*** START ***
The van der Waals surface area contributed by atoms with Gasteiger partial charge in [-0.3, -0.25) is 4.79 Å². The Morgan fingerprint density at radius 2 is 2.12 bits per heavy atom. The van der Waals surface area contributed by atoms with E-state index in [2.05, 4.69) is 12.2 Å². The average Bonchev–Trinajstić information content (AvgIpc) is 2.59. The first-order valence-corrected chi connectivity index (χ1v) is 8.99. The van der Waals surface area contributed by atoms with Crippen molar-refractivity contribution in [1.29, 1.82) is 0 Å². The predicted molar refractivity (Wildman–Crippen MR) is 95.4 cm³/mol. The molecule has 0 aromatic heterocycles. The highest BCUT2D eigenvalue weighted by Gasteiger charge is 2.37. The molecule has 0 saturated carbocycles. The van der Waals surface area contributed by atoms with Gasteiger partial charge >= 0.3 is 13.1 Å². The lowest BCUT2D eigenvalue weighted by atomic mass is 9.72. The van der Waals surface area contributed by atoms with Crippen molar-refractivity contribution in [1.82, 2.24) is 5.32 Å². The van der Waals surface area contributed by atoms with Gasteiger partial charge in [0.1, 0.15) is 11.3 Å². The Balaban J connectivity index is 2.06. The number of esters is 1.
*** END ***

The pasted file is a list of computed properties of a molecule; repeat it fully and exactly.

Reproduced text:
The van der Waals surface area contributed by atoms with Gasteiger partial charge in [-0.3, -0.25) is 4.79 Å². The Morgan fingerprint density at radius 2 is 2.12 bits per heavy atom. The van der Waals surface area contributed by atoms with E-state index in [2.05, 4.69) is 12.2 Å². The average Bonchev–Trinajstić information content (AvgIpc) is 2.59. The first-order valence-corrected chi connectivity index (χ1v) is 8.99. The van der Waals surface area contributed by atoms with Crippen molar-refractivity contribution in [1.29, 1.82) is 0 Å². The predicted molar refractivity (Wildman–Crippen MR) is 95.4 cm³/mol. The molecule has 0 aromatic heterocycles. The highest BCUT2D eigenvalue weighted by Gasteiger charge is 2.37. The molecule has 0 saturated carbocycles. The van der Waals surface area contributed by atoms with Gasteiger partial charge >= 0.3 is 13.1 Å². The lowest BCUT2D eigenvalue weighted by atomic mass is 9.72. The van der Waals surface area contributed by atoms with Crippen molar-refractivity contribution in [1.82, 2.24) is 5.32 Å². The van der Waals surface area contributed by atoms with Gasteiger partial charge in [0.1, 0.15) is 11.3 Å². The Balaban J connectivity index is 2.06. The number of esters is 1.